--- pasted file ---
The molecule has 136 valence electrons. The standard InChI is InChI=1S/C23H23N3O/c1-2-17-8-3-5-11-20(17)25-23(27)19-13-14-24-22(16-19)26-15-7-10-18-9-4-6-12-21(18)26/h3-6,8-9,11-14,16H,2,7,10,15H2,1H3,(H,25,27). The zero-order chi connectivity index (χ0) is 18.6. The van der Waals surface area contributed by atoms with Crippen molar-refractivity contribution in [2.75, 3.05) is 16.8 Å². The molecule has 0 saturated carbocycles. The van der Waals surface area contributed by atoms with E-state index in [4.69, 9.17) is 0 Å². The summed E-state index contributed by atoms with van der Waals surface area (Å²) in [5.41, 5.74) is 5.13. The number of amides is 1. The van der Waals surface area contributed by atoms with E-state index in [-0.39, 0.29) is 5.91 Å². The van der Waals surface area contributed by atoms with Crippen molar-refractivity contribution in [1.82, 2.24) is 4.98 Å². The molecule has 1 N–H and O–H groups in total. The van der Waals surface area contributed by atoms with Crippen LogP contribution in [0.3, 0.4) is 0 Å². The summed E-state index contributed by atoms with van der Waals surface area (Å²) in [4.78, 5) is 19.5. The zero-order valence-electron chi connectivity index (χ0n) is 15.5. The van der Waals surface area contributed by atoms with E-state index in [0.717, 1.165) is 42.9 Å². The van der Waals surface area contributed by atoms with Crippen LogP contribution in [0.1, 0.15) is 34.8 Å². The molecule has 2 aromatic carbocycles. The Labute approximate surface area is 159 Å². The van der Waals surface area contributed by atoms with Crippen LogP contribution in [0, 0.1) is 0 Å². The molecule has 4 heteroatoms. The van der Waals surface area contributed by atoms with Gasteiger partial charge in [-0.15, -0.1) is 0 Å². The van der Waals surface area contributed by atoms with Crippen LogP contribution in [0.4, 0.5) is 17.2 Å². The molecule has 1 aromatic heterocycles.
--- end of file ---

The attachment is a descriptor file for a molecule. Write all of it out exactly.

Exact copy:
The molecule has 136 valence electrons. The standard InChI is InChI=1S/C23H23N3O/c1-2-17-8-3-5-11-20(17)25-23(27)19-13-14-24-22(16-19)26-15-7-10-18-9-4-6-12-21(18)26/h3-6,8-9,11-14,16H,2,7,10,15H2,1H3,(H,25,27). The zero-order chi connectivity index (χ0) is 18.6. The van der Waals surface area contributed by atoms with Crippen molar-refractivity contribution in [2.75, 3.05) is 16.8 Å². The molecule has 0 saturated carbocycles. The van der Waals surface area contributed by atoms with E-state index in [4.69, 9.17) is 0 Å². The summed E-state index contributed by atoms with van der Waals surface area (Å²) in [5.41, 5.74) is 5.13. The number of amides is 1. The van der Waals surface area contributed by atoms with E-state index in [-0.39, 0.29) is 5.91 Å². The van der Waals surface area contributed by atoms with Crippen molar-refractivity contribution in [1.82, 2.24) is 4.98 Å². The molecule has 1 N–H and O–H groups in total. The van der Waals surface area contributed by atoms with Crippen LogP contribution in [0.3, 0.4) is 0 Å². The summed E-state index contributed by atoms with van der Waals surface area (Å²) in [4.78, 5) is 19.5. The zero-order valence-electron chi connectivity index (χ0n) is 15.5. The van der Waals surface area contributed by atoms with E-state index in [0.717, 1.165) is 42.9 Å². The van der Waals surface area contributed by atoms with Crippen LogP contribution in [0.1, 0.15) is 34.8 Å². The molecule has 2 aromatic carbocycles. The Labute approximate surface area is 159 Å². The van der Waals surface area contributed by atoms with Crippen LogP contribution in [0, 0.1) is 0 Å². The molecule has 4 heteroatoms. The van der Waals surface area contributed by atoms with Gasteiger partial charge in [-0.15, -0.1) is 0 Å². The van der Waals surface area contributed by atoms with Crippen LogP contribution in [0.4, 0.5) is 17.2 Å². The molecule has 1 aromatic heterocycles.